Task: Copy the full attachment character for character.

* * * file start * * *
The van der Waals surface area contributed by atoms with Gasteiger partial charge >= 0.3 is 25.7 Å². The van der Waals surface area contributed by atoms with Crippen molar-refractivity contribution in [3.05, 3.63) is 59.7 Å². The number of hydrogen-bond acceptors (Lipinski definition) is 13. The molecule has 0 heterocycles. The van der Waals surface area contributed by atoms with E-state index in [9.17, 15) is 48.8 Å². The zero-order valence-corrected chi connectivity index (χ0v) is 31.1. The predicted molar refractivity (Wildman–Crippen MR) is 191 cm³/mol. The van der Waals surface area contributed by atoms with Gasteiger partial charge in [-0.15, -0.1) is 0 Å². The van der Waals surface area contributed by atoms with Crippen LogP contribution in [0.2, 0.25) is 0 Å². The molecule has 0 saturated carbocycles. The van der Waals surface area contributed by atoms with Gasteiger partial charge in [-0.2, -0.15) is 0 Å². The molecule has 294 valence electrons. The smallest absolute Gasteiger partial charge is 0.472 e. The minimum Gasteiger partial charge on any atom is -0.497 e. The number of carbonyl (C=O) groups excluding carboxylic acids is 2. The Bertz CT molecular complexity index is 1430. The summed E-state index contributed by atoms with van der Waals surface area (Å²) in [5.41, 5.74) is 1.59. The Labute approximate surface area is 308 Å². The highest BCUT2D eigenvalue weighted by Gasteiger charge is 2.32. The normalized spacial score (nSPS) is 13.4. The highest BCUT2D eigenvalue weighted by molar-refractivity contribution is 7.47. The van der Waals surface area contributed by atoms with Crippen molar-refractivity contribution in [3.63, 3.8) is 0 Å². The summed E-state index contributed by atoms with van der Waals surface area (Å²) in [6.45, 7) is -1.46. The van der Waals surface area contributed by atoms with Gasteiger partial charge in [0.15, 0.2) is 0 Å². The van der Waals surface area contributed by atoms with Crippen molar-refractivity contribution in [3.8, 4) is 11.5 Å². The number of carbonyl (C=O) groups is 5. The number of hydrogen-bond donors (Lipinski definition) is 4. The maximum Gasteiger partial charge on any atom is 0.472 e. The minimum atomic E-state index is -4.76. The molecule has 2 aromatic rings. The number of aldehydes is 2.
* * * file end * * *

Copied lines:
The van der Waals surface area contributed by atoms with Gasteiger partial charge >= 0.3 is 25.7 Å². The van der Waals surface area contributed by atoms with Crippen molar-refractivity contribution in [3.05, 3.63) is 59.7 Å². The number of hydrogen-bond acceptors (Lipinski definition) is 13. The molecule has 0 heterocycles. The van der Waals surface area contributed by atoms with E-state index in [9.17, 15) is 48.8 Å². The zero-order valence-corrected chi connectivity index (χ0v) is 31.1. The predicted molar refractivity (Wildman–Crippen MR) is 191 cm³/mol. The van der Waals surface area contributed by atoms with Gasteiger partial charge in [-0.15, -0.1) is 0 Å². The van der Waals surface area contributed by atoms with Crippen LogP contribution in [0.2, 0.25) is 0 Å². The molecule has 0 saturated carbocycles. The van der Waals surface area contributed by atoms with Gasteiger partial charge in [-0.2, -0.15) is 0 Å². The molecule has 294 valence electrons. The smallest absolute Gasteiger partial charge is 0.472 e. The minimum Gasteiger partial charge on any atom is -0.497 e. The number of carbonyl (C=O) groups excluding carboxylic acids is 2. The Bertz CT molecular complexity index is 1430. The summed E-state index contributed by atoms with van der Waals surface area (Å²) in [5.41, 5.74) is 1.59. The Labute approximate surface area is 308 Å². The highest BCUT2D eigenvalue weighted by Gasteiger charge is 2.32. The normalized spacial score (nSPS) is 13.4. The highest BCUT2D eigenvalue weighted by molar-refractivity contribution is 7.47. The van der Waals surface area contributed by atoms with Crippen molar-refractivity contribution in [3.63, 3.8) is 0 Å². The summed E-state index contributed by atoms with van der Waals surface area (Å²) in [6.45, 7) is -1.46. The van der Waals surface area contributed by atoms with Gasteiger partial charge in [0.15, 0.2) is 0 Å². The van der Waals surface area contributed by atoms with Crippen molar-refractivity contribution in [3.8, 4) is 11.5 Å². The number of carbonyl (C=O) groups is 5. The number of hydrogen-bond donors (Lipinski definition) is 4. The maximum Gasteiger partial charge on any atom is 0.472 e. The minimum atomic E-state index is -4.76. The molecule has 2 aromatic rings. The number of aldehydes is 2.